The antenna tuning system of Figure "5 is similar tothe one shown in Figure 3, except that the aultomatic'control equipment is omitted, and the tuning section J30b is arranged as a ar-section. The signal windings l34band 35h of the variable inductors 31b and 32b are connected in shunt with the transmission line 6b near the base of the antenna 26b, and the condenser 36b is connected in series with the antenna and its feedline. As discussed above, the impedance transformation'and the antenna compensating reactance can be separately controlled fby the magnitudes of the D.C. currents owing from the source 18b through the leads 43b and 45b as determined by the adjustment of the potentiometers 42b and 44'b During operation, these potentiometers are manually or automatically adjusted to provide optimum antenna compensalting reactance and impedance match between the antenna and line 6b. l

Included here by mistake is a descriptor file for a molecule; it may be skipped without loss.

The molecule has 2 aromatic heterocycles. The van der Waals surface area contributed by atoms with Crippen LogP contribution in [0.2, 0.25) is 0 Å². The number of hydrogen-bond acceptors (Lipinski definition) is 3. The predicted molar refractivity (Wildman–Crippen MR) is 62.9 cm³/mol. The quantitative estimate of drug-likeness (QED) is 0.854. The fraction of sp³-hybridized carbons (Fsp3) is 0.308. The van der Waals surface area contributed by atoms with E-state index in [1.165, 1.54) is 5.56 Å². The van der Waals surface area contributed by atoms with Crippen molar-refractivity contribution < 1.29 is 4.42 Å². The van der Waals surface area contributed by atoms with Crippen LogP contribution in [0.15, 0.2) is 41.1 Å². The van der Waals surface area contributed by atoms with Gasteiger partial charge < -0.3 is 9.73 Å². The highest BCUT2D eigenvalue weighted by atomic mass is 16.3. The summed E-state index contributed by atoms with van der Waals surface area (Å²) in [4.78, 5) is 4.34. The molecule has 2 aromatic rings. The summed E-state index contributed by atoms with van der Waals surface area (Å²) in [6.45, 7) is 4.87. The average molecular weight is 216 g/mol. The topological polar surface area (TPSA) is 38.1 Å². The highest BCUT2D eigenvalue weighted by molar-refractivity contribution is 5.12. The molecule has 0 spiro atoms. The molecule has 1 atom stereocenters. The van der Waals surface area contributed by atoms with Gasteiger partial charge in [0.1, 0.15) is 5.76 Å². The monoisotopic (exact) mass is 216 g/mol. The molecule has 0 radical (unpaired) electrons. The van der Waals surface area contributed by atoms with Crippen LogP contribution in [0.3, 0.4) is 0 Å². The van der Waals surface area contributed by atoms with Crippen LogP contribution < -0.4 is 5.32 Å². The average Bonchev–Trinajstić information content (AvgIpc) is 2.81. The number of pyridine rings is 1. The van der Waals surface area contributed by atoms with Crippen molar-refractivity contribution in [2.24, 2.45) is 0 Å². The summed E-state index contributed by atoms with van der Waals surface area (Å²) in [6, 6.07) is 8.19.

The antenna tuning system of Figure 6 is 'similar to Figure l5 except that the tuning section 66 includesf'a `cr'itrollable inductor''having a signal winding'69 in series with the feedline 6C and a controllable inductor 70 having a signal winding 71 shunted across this line. A tuning condenser 72 may be connected in shunt across the line 6C between the base of the antenna 26o and the ground conductor 28C. The inductance of these windings 69 and 71 are separately controlled by the magnitudes of the D.C. control currents from the source 18C adjusted by the potentiometers 42o and 44e and fed through the leads 43e and 45C to the control windings 74Y and 76. With this arrangement, the impedance matching relationships between the antenna 26C and the line 6c; and also the antenna-compensating reactance can each be separately adjusted either manually or automatically to provide optimum operating characteristics. In Figure 6 the shunt winding 71 is connected to the transmitter side of the series winding 69, an alternative arrangement which also provides separate and independent control of the impedance match and compensating reactance is to connect winding 71 on the opposite side ofthe winding 69.